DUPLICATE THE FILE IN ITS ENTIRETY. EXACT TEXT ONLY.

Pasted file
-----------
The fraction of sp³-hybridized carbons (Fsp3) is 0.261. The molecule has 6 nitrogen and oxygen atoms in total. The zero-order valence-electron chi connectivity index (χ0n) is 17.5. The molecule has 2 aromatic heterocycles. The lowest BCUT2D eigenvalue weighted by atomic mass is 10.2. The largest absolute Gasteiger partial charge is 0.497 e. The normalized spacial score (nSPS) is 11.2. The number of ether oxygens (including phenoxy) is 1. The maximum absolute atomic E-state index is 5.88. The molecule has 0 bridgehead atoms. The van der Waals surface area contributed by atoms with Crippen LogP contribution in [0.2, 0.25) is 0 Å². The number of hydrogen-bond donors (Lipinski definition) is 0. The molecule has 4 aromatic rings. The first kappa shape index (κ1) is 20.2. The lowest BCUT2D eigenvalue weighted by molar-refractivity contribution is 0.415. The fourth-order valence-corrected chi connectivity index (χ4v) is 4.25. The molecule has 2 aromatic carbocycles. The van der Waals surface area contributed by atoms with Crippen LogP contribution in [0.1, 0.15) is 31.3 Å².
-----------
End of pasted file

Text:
The fraction of sp³-hybridized carbons (Fsp3) is 0.261. The molecule has 6 nitrogen and oxygen atoms in total. The zero-order valence-electron chi connectivity index (χ0n) is 17.5. The molecule has 2 aromatic heterocycles. The lowest BCUT2D eigenvalue weighted by atomic mass is 10.2. The largest absolute Gasteiger partial charge is 0.497 e. The normalized spacial score (nSPS) is 11.2. The number of ether oxygens (including phenoxy) is 1. The maximum absolute atomic E-state index is 5.88. The molecule has 0 bridgehead atoms. The van der Waals surface area contributed by atoms with Crippen LogP contribution in [0.2, 0.25) is 0 Å². The number of hydrogen-bond donors (Lipinski definition) is 0. The molecule has 4 aromatic rings. The first kappa shape index (κ1) is 20.2. The lowest BCUT2D eigenvalue weighted by molar-refractivity contribution is 0.415. The fourth-order valence-corrected chi connectivity index (χ4v) is 4.25. The molecule has 2 aromatic carbocycles. The van der Waals surface area contributed by atoms with Crippen LogP contribution in [0.1, 0.15) is 31.3 Å².